The must-read stories and debate in health policy and leadership.
- Today’s exoneration: Trust chief cleared by ‘fit and proper person review’
- Today’s au revoir: Long-standing chief executive announces retirement
The number of covid positive hospital patients has increased on the previous week, marking a 7 per cent fall, 8 per cent less than the 15 per cent reduction recorded on 24 September.
The slowing of the decline comes at a time when the NHS is waiting to see if the return of children to school and greater social mixing at work and elsewhere will start to drive hospitalisations ahead of autumn and winter pressures.
On 24 September, there were 5,036 covid positive hospital patients but on Tuesday the number had increased to 5,126, a 7 per cent weekly fall.
The slowing of the decline is apparent across the country, apart from the East region and, to a lesser extent, the Midlands. The total in the North West has now plateaued.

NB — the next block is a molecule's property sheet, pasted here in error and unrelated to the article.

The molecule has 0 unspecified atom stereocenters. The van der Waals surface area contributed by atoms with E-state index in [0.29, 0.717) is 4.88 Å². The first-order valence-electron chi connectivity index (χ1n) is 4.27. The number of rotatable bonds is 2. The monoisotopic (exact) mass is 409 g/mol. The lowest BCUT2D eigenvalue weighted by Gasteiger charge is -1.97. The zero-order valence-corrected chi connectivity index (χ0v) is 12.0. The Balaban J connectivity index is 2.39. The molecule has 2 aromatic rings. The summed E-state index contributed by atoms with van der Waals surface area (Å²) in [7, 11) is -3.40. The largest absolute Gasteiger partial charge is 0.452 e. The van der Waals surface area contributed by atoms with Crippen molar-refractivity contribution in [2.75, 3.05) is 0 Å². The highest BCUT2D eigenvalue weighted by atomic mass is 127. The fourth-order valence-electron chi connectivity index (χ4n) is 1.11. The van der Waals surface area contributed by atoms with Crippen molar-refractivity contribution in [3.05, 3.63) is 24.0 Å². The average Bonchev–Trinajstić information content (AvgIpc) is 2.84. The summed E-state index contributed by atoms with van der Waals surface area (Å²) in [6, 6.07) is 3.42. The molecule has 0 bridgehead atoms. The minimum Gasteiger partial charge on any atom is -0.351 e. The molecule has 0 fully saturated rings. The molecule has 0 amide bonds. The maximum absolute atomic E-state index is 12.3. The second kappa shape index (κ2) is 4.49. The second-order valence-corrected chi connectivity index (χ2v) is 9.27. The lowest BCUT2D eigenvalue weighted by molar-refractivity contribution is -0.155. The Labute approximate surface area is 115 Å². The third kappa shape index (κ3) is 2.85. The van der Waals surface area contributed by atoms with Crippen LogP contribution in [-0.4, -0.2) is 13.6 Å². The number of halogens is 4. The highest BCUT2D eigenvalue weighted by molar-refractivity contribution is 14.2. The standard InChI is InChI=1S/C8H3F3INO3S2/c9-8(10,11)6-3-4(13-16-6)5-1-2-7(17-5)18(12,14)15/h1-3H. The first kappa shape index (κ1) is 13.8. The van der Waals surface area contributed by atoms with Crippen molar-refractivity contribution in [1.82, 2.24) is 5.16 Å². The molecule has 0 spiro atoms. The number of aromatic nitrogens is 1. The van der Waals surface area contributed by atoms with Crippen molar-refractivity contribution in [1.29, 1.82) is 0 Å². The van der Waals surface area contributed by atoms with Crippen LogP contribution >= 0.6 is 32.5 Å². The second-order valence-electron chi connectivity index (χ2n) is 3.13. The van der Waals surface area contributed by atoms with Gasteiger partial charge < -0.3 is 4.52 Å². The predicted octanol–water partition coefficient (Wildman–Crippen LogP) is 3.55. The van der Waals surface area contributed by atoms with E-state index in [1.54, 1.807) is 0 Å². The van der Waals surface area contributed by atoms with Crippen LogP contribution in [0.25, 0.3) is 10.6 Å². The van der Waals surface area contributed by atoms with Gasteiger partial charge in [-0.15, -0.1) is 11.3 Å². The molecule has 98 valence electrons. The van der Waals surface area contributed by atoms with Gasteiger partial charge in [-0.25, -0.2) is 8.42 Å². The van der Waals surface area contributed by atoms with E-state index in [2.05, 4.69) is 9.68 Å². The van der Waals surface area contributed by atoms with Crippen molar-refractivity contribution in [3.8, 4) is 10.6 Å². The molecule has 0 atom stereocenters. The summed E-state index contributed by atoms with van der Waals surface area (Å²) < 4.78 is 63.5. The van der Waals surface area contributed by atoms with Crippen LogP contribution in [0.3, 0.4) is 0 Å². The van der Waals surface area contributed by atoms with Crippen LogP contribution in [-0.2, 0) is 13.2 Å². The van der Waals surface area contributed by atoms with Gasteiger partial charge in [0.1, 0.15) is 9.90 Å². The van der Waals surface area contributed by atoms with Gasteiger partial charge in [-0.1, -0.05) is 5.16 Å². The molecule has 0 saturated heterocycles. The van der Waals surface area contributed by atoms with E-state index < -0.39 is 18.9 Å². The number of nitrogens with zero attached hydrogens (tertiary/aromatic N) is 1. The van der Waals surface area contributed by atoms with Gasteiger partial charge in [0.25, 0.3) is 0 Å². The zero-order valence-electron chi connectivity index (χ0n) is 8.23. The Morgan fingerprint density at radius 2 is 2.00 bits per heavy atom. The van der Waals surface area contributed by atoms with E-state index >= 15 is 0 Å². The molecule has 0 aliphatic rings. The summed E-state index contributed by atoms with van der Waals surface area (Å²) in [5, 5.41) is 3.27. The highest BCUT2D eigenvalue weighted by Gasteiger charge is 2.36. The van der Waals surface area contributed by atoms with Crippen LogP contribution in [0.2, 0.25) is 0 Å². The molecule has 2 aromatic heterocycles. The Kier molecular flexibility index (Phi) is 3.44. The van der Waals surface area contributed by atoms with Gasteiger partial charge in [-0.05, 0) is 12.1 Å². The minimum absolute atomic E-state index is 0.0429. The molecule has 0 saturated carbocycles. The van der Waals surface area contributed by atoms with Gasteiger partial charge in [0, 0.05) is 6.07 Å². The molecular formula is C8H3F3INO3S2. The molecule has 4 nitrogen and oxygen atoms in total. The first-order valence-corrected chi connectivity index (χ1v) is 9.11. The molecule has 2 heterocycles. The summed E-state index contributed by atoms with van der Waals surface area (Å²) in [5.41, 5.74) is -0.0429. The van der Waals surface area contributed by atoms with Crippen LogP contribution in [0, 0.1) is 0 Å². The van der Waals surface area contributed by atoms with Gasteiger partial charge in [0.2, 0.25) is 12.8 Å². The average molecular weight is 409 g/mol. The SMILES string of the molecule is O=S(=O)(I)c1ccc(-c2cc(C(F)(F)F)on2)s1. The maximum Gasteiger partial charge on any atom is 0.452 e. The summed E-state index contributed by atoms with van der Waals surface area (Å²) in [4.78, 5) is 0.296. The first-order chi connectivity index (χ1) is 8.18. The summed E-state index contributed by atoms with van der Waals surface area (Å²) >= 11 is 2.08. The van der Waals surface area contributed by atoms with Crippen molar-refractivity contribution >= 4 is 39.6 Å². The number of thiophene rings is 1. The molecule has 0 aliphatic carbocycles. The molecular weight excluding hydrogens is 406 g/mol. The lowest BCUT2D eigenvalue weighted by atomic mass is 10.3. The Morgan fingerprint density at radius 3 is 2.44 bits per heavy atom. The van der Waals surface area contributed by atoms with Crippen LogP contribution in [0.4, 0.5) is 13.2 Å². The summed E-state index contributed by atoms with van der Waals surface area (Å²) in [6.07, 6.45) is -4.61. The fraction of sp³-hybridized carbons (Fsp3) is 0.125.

Inverse, perverse and due for a change
HSJ editor Alastair McLellan’s editorial begins by recapping on the the idea of the inverse care law, whose creator Julian Tudor Hart stated: “The availability of good medical care tends to vary inversely with the need for it in the population served.”
Alastair argues that there is another “inverse” relationship that has proved almost as pernicious in its impact on the NHS.
The inverse leadership rule (there are and have been exceptions, so ‘rule’ is a better suffix than law) states that the quality of leadership is likely to be highest in NHS organisations which are already the most successful, and poorest in the least.
After citing various reasons why this might be, Alastair says the NHS has a new opportunity to break the inverse leadership rule with the appointment of the chief executives and chairs of the 42 integrated care systems.
“The NHS leadership community is waiting with bated breath to see who will put themselves forward for the roles. If the most respected figures do so, ICSs will be off to a good start. If not, their credibility and permanence will be under question from the start.”
He adds that the NHS Executive leadership appears to face a stiff task in convincing the service’s top leaders to take up the ICS CEO roles. Read his full piece here.